One of the biggest mistakes I see new grads and students make when going through an evaluation is the order of testing they do things in. Also, the amount of testing they do. For example, screening out the entire body with every ROM test, special test, and manual muscle test may be great for insurance companies but it may not be the best use of your time. Instead, I suggest looking at standing tests first (when applicable of course) and then table tests.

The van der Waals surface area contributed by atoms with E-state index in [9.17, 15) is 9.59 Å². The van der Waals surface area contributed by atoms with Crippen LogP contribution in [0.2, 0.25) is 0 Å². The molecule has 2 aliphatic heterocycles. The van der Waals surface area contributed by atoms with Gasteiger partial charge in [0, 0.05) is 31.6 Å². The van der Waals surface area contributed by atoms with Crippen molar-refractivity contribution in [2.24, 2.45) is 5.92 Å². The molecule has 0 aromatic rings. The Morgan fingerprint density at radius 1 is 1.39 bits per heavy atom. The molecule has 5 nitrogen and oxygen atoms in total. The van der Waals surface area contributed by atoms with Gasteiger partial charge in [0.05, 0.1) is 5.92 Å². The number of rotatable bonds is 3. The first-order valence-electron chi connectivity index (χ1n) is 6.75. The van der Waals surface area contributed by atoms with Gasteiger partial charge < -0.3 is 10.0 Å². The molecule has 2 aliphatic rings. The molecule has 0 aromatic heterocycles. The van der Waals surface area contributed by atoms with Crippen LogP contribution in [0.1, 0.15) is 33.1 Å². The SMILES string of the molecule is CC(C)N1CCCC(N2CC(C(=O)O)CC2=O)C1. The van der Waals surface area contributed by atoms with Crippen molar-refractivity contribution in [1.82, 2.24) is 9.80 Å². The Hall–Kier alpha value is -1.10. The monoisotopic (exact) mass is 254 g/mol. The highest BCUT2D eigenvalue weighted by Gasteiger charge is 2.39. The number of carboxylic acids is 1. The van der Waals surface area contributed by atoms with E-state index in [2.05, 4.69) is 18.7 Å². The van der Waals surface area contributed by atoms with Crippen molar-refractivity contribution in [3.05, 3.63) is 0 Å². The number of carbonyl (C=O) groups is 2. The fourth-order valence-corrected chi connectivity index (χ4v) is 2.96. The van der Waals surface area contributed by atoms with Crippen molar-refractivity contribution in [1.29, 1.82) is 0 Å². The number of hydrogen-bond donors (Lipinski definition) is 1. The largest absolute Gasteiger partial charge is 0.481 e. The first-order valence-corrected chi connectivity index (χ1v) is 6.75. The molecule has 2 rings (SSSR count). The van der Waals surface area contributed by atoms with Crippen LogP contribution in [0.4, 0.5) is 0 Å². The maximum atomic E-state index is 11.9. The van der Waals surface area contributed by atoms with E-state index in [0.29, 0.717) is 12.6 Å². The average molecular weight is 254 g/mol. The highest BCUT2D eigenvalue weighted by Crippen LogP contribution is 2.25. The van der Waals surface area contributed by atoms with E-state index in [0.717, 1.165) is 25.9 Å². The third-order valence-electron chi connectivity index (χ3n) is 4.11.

The reason I like standing tests first is because I can screen out movement first and follow that up on the table to break things down further. An easy example is the single leg squat. When I look at the single leg squat I am having the patient perform the squat like they normally would, no cueing. If I see a movement impairment then I am next trying to figure out if it is a motor control problem, strength problem, ROM problem, or a combination of the three. There are many ways I would screen this out (assistance, etc). In other words, is it a stability problem or a mobility problem first? By jumping to on table tests first one may assume that because the glute med was weak that is the problem. This may not be the case. Instead, try to use your table tests to help rule in or out your theory.